The wonders of nature

  spuds 13:09 22 Oct 2008

or its it just the beginning climate change!.

We have a number of bird boxes around our property, and in the appropriate seasons, these boxes are occupied and serve their due purpose. Blue tits are one of the main occupants, and after they have left we did the necessary cleaning for next years brood. But on Saturday and since, there appears to be a lot of Blue Tit comings and goings activity. Something that as not taken place previously at this time of year.

Around my location the weather seems to change on a daily bass,from rather chilly, especially in the evenings and early mornings to T-shirt warm in the on some days.

Have you noticed a change with your wildlife and nature on the whole in your area?.

  donki 13:40 22 Oct 2008

Yup was chinking that myself today, here it has been wet and mild for a week or so but today it is clear but absolutley BALTIC!!!! Also see my first Robin Red Breast last week and since then I have seen at least 3 more in my gardign at home.

There was picture's in the Sun today of the north pole which showed the mass of ice had decreased. One picture in 2001 and one in 2007, the 2007 picture showed about half the ice mass of 2001. Now I know the ice increases and decreases sesonally and there is no indication of at what seasons the pictures were taken, but assuming they were both taken durning the same season it is very worrying. Not just for the wild life at threat but also for the planet as a whole.

  Condom 15:27 22 Oct 2008

We have Robins all year round in our garden, sometimes two or three at a time, which we presume to be "family" as they are very territorial and fight strangers. What we have noticed is how early the frogs are now coming to our garden pond. Last year they were about 1 month earlier than usual. I think we have about 1 dozen resident frogs (always hard to count precisely) but in "spring" we have over 1000 doing what frogs do for a few days in spring and then they all disappear again leaving behind our small resident population and masses of spawn. Where they all come from and where they all go again is anyone's guess but it is an amazing and very noisy sight. Even today I noticed new shoots and flowers on the water lillies which have normally died off and sunk below the water by now. Something is definately changing but I'm enjoying it so maybe it is not all bad news.

  Pineman100 18:32 22 Oct 2008

We live in the country, and I'm sure there are now more green woodpeckers around than I remember in the past.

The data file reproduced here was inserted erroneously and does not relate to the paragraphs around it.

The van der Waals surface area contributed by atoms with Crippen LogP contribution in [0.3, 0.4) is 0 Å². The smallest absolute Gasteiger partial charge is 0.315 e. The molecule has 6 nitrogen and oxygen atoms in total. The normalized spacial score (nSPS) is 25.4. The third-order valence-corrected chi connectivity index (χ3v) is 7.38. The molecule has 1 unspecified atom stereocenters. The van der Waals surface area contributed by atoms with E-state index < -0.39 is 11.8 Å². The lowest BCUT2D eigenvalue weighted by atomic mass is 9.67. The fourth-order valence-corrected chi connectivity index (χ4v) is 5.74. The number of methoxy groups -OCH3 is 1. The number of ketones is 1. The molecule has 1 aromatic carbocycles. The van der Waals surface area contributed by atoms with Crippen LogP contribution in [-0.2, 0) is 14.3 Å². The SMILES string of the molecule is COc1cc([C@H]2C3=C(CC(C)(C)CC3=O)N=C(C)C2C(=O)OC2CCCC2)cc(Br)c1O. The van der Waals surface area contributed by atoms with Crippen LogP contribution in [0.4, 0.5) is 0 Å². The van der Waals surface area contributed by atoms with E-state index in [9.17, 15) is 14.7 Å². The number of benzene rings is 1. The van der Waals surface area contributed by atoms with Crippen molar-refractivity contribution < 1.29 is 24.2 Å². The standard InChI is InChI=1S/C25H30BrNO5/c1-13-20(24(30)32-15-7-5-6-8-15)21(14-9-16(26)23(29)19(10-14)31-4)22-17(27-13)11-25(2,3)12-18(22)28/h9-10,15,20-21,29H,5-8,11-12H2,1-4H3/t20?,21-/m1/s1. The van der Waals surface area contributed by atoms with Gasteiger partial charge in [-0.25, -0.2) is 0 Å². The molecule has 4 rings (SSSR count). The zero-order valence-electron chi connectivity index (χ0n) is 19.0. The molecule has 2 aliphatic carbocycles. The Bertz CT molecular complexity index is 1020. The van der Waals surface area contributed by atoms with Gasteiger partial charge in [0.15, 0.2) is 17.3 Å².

They used to be a rare and special sight, but nowadays when I walk the dog I reckon I see (and hear) one or more every day.

Of course, species have always had good years and bad years, so this may be nothing more than a natural cycle.

  Forum Editor 19:00 22 Oct 2008

is that as far as many forms of wild-life are concerned the best place to see them nowadays is in the parks and suburbs of our cities and towns.

I was born and raised in the countryside, and go back to see various members of my family quite often. One thing that strikes me is how little wild-life there is now, compared to say, fifteen or twenty years ago. There are wild creatures there, but in nowhere near the numbers that existed when I was younger. In my London garden I see a wide variety of birds, insects, and other animals, and I can only imagine that it's because of the rich variety of habitats and food sources in city and town gardens, coupled with the fact that more and more people are gardening organically.

  laurie53 20:09 22 Oct 2008

While wildlife, and plantlife, behaviour is affected by temperature, it is affected to much greater extent by length of daylight, which is constant from year to year.

At this time of year both the temperature and the daylight hours are similar to those in the spring, triggering birds, in particular, to display some signs of instinctive breeding behaviour.

  Forum Editor 22:57 22 Oct 2008

Birds may well be active when light levels are higher, but they won't breed as temperatures fall, because of the need to find extra food supplies to maintain their body temperature - survival is a higher priority than breeding in autumn and winter, no matter how much light there is.

  laurie53 07:48 23 Oct 2008

I didn't say they would breed.

I simply said that at a time in the autumn when daylight lengths and temperature are similar to those of spring some birds will show instinctive signs of breeding behaviour, such as the investigation of nest boxes already referred to, some signs of display and nest gathering, and even sub-song.

Such behaviour rarely lasts more than a few days, although there are birds which have been known to breed in every month of the year.

  spuds 12:42 23 Oct 2008

The daily feed rations are put out, but the weather gone a bit dull and chilly today, and hypo-activity seems to be in a bit of a lull period.

As for the rest of the regular wildlife and domestics, nothing seems to have changed. The squirrels are stocking up, the foxes still come for their nocturnal take-aways, and the rest carry on regardless. Isn't life just sweet!.

  Coffee Adict 15:44 23 Oct 2008

Just to prove the exception to the rule, walking to work this morning and passing the park everyday as I do with its rag-tag collection of ducks, I noticed a female Mallard with what could only be described as six fluffy balls in tow, they could only have been two days old if that. What surprised me, Mallards not being the most careful of mothers, is that she obviously stuck it out and incubated them, we've had a few torrential downpours over the last month as well.

Whether they will survive is doubtful I think.

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